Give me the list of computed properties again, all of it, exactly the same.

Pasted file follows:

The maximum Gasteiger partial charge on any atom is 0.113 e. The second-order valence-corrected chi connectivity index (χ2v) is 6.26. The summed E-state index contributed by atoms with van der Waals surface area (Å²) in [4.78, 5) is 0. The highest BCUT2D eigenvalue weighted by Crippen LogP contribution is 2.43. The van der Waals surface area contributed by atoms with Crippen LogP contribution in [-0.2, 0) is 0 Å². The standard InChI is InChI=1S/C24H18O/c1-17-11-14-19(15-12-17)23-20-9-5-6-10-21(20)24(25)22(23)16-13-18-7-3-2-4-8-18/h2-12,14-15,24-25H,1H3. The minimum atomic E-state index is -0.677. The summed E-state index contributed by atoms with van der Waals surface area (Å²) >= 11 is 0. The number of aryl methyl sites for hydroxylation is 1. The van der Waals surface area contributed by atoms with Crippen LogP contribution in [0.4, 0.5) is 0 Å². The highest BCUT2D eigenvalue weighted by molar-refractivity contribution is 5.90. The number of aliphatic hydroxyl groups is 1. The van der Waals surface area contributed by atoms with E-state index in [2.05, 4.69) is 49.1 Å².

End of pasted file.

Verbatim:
The maximum Gasteiger partial charge on any atom is 0.113 e. The second-order valence-corrected chi connectivity index (χ2v) is 6.26. The summed E-state index contributed by atoms with van der Waals surface area (Å²) in [4.78, 5) is 0. The highest BCUT2D eigenvalue weighted by Crippen LogP contribution is 2.43. The van der Waals surface area contributed by atoms with Crippen LogP contribution in [-0.2, 0) is 0 Å². The standard InChI is InChI=1S/C24H18O/c1-17-11-14-19(15-12-17)23-20-9-5-6-10-21(20)24(25)22(23)16-13-18-7-3-2-4-8-18/h2-12,14-15,24-25H,1H3. The minimum atomic E-state index is -0.677. The summed E-state index contributed by atoms with van der Waals surface area (Å²) >= 11 is 0. The number of aryl methyl sites for hydroxylation is 1. The van der Waals surface area contributed by atoms with Crippen LogP contribution in [0.4, 0.5) is 0 Å². The highest BCUT2D eigenvalue weighted by molar-refractivity contribution is 5.90. The number of aliphatic hydroxyl groups is 1. The van der Waals surface area contributed by atoms with E-state index in [2.05, 4.69) is 49.1 Å².